First Rule of Haven: Get Out Alive
Garrett Jones wants to save his sister, making her an Immortal within the world’s online hub, The Park. The thought of giving her unlimited time with her kids within the world she loved becomes Garrett’s one dream. But the 5 Million credit price for this rare status is more than he or his family can afford.
Until a long-abandoned game, Haven, mysteriously comes back online, offering 5 Million Credits for the Guild or Company who can complete the dangerous Questline under an undisclosed deadline. Garrett finds himself in a world that reaches beyond the limits of a game and into his personal life, putting himself in danger, and the fragile life of his sister.
Will he and his friends finish Haven before forces within The Park find his sister’s body, or death takes her forever?
My Opinion: 246 pages, $4.99, Available on Kindle Unlimited
The price per page is a bit too expensive at $0.02/page. I usually look for about a penny a page.
This is really a techno thriller/Cyberpunk novel with a portion set in a RPG game. In the story, earth has expanded to the stars and a VR hub system called “The Park” connects other virtual worlds in a kind of theme park system. The main character (MC), Garrett, works for the park as a kind of security agent tracking down virtual hackers and trouble makers in game and ‘burning’ or deleting their access to the game. His sister gets run over and he gets the chance to win the money to have her mind uploaded into the system.
Technically this is a LitRPG novel. After the 17% mark, a large part of the story is set in an obviously stated RPG game world and none of the mechanics are hidden from either the reader or characters.
But honestly, even though there are detailed character sheets, item descriptions, and ability/spell descriptions, none of the RPG stuff or really the game part matter to the story. You know how you can usually tell if this is the case? When large parts of the game progress story are just skipped or if you can just skip any of the game parts and the story doesn’t change. Both are the cases here.
For example, the MC in the story accidently chooses the Blue Mage class. There’s a detailed character sheet, a list of skills, spells, the whole shebang. But when it comes to actual RPG content, you know text about him actually playing this game, fighting monsters, quests, leveling up, deciding what to increase each level? Little of that is in the novel. With in the space of a few pages, the main character goes from level 1 to level 4 to level 15. Even when he dies and is supposed to get kicked out of the contest, he magically has the item he needs to not only re-enter the game but also gets bumped to level 30. The relatively few times the novel does follow combat, the numbers used don’t quite match up with level 1 characters magically soloing monsters 3-5 levels higher than them without even dying once. The only reason the levels seem to exist at all is as qualifiers for certain quests to beat the game and win the big prize and maybe to qualify it as LitRPG.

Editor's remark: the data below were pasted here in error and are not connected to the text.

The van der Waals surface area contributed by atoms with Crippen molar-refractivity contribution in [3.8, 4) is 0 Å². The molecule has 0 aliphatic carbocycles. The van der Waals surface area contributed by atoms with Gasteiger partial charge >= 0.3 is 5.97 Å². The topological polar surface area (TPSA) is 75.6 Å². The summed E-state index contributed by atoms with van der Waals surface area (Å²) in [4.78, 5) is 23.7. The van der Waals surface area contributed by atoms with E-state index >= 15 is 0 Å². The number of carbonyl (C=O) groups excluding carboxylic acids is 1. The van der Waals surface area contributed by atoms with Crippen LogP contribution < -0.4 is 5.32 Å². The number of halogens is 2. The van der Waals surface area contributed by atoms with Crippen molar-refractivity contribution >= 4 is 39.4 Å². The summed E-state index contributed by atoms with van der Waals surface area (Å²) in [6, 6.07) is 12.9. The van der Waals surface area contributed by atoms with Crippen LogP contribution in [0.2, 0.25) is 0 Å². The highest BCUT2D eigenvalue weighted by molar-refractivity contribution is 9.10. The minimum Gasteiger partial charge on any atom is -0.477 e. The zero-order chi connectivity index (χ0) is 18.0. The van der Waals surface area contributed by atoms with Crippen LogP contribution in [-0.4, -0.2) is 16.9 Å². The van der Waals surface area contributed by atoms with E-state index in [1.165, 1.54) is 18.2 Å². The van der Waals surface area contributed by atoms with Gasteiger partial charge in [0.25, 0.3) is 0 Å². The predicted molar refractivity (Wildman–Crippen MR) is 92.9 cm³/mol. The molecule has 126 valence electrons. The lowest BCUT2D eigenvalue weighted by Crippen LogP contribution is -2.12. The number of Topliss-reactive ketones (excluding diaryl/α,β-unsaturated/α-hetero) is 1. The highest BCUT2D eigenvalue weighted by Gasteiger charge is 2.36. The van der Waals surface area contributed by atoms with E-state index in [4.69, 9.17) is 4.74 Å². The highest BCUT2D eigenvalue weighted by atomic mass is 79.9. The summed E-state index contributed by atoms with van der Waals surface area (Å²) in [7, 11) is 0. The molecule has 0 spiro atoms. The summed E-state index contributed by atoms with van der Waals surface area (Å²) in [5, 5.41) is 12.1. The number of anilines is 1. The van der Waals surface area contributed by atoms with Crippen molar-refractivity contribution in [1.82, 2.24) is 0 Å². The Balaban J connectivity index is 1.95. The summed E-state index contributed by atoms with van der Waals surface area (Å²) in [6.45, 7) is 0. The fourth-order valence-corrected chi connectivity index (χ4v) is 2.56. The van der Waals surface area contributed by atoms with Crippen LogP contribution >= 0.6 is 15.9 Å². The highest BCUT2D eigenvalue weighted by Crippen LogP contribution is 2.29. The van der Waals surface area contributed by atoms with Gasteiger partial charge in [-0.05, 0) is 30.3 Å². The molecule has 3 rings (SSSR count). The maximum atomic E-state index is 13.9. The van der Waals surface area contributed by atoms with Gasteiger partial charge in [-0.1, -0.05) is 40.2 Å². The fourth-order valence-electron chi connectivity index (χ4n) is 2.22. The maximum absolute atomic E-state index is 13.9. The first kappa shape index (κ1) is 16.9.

However, that entire RPG game part doesn’t really matter to the real story. Which is a techno thriller/cyberpunk story about some rival company wanting to take over The Park (think the Oasis and the bad corporation IOI ), the owners being uploaded into the game, and how the MC’s sister knew too much. You can literally skip every game section and you don’t lose anything.
Overall, this just wasn’t an entertaining story for me. When the RPG game stuff doesn’t matter to the story, I stop caring. Plus there’s a major cliffhanger at the end of the story, so you don’t even get any kind of resolution to anything.
Score: 5 out of 10